10

I have found the differences are mostly subconscious, and a matter of personal preference. Black blocks your widest of peripheral visions. You almost never look out that far, but your brain does process it. Clear silicone masks instead blur that part of your vision, permitting you to see rough outlines and colors. Some people find the black masks ...


9

Wet suit thickness is a very personal thing. I for instance dive in a 3mm shorty in 15C and higher and 3mm one piece for temperatures under 15C and above 6C Remember that you can also layer. So I would say a Dry Suit with thick under garment or a 7mm wet suit with a 3mm chicken vest underneath. Some nice thick gloves and hood and if you really cold then ...


9

Personally while scuba diving I have it on a monopod with a strap around my wrist. Not only does this prevent bubbles clouding your shot, it allows you to extend it beyond your normal reach. Ever tried getting close to a shoal of fish? Near damm impossible. With an extended monopod, moved very slowly, you can get really nice shots.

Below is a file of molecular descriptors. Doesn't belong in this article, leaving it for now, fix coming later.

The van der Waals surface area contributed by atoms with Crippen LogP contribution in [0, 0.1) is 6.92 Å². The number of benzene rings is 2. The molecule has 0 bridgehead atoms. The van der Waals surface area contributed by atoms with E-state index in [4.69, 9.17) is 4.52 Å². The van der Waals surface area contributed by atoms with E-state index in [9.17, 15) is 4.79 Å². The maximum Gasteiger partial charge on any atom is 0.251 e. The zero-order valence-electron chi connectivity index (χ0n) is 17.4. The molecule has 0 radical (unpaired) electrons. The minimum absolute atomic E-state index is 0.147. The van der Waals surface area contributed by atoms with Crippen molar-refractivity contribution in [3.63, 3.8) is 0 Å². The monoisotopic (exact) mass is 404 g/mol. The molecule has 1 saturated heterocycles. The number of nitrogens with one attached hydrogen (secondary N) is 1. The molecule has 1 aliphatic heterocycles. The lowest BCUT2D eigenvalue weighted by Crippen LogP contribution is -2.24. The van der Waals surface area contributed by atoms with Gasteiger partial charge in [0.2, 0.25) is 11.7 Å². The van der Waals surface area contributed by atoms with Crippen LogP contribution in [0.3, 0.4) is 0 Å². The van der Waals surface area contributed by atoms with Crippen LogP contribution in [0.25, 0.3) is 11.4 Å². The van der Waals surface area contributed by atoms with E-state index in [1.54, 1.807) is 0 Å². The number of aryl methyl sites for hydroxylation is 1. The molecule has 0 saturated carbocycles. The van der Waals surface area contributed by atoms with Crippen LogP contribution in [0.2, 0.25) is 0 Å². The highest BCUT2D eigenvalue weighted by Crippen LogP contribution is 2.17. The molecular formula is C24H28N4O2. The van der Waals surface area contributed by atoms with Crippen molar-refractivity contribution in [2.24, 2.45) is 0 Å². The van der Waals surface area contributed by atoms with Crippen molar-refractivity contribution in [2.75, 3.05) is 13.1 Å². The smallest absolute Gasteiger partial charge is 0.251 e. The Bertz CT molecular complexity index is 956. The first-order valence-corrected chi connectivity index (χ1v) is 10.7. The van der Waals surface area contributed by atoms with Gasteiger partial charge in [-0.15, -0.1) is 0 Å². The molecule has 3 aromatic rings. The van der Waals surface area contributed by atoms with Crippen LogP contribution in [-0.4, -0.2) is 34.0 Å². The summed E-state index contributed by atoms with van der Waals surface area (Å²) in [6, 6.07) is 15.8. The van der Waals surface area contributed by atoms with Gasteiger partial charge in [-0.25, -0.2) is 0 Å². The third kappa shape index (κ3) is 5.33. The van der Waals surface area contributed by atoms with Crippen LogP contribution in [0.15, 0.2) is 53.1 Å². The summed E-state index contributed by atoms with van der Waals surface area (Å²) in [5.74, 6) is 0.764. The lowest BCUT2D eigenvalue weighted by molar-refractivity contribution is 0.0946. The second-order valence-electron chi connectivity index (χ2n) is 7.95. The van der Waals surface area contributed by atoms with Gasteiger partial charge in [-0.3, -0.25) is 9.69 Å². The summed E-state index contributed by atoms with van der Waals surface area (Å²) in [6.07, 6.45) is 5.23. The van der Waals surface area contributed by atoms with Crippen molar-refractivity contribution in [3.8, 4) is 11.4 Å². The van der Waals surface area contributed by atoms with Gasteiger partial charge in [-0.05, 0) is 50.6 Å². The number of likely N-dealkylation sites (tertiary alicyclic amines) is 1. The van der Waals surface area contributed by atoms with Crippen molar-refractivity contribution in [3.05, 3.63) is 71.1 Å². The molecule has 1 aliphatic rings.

8

Ankle weights may only be a solution for beginner divers. The fact that your feet may be floating is not a real problem, the problem is when your whole leg floats as this causes a feet up head down profile which is bad. (Especially when diving in a dry suit) To get your feet down get yourself a pair of heavier (less buoyant) fins (jet fins tend to be ...


8

It really depends on locations so if you are traveling make a point to check. Your local club should be able to give you all the info for your area and abroad if they organize group dives in other countries, otherwise just contact the destination dive club (and keep in mind that in some places the situation might change from one year to the other). As a ...


8

You do not want a 6-7mm wetsuit for spring canoeing, you'd have trouble moving freely in it, and you would overheat very easily. They use 7mm wetsuits for arctic diving. I surf and swim in glacier lakes using a 4-3mm wetsuit (4mm torso, 3mm arms and legs). For paddling especially you want the extra mobility. Paddling with 3mm neoprene on your arms is ...